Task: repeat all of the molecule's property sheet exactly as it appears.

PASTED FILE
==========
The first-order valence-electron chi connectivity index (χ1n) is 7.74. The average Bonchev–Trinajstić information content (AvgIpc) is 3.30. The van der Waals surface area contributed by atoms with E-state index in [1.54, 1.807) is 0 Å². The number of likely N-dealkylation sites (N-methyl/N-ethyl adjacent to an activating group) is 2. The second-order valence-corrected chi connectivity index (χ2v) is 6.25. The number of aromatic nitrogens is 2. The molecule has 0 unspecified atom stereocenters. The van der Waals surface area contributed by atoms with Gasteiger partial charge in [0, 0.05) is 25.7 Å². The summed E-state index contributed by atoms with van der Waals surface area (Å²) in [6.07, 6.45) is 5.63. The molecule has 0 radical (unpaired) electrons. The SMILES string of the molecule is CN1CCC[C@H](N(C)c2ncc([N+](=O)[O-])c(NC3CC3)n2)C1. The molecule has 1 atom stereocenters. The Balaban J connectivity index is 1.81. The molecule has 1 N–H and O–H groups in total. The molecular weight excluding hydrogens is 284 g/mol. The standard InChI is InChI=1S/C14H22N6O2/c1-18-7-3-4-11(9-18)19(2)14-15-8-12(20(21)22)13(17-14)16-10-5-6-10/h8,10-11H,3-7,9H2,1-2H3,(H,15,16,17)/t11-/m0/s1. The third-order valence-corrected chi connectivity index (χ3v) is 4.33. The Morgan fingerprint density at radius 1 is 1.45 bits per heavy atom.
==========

The first-order valence-electron chi connectivity index (χ1n) is 7.74. The average Bonchev–Trinajstić information content (AvgIpc) is 3.30. The van der Waals surface area contributed by atoms with E-state index in [1.54, 1.807) is 0 Å². The number of likely N-dealkylation sites (N-methyl/N-ethyl adjacent to an activating group) is 2. The second-order valence-corrected chi connectivity index (χ2v) is 6.25. The number of aromatic nitrogens is 2. The molecule has 0 unspecified atom stereocenters. The van der Waals surface area contributed by atoms with Gasteiger partial charge in [0, 0.05) is 25.7 Å². The summed E-state index contributed by atoms with van der Waals surface area (Å²) in [6.07, 6.45) is 5.63. The molecule has 0 radical (unpaired) electrons. The SMILES string of the molecule is CN1CCC[C@H](N(C)c2ncc([N+](=O)[O-])c(NC3CC3)n2)C1. The molecule has 1 atom stereocenters. The Balaban J connectivity index is 1.81. The molecule has 1 N–H and O–H groups in total. The molecular weight excluding hydrogens is 284 g/mol. The standard InChI is InChI=1S/C14H22N6O2/c1-18-7-3-4-11(9-18)19(2)14-15-8-12(20(21)22)13(17-14)16-10-5-6-10/h8,10-11H,3-7,9H2,1-2H3,(H,15,16,17)/t11-/m0/s1. The third-order valence-corrected chi connectivity index (χ3v) is 4.33. The Morgan fingerprint density at radius 1 is 1.45 bits per heavy atom.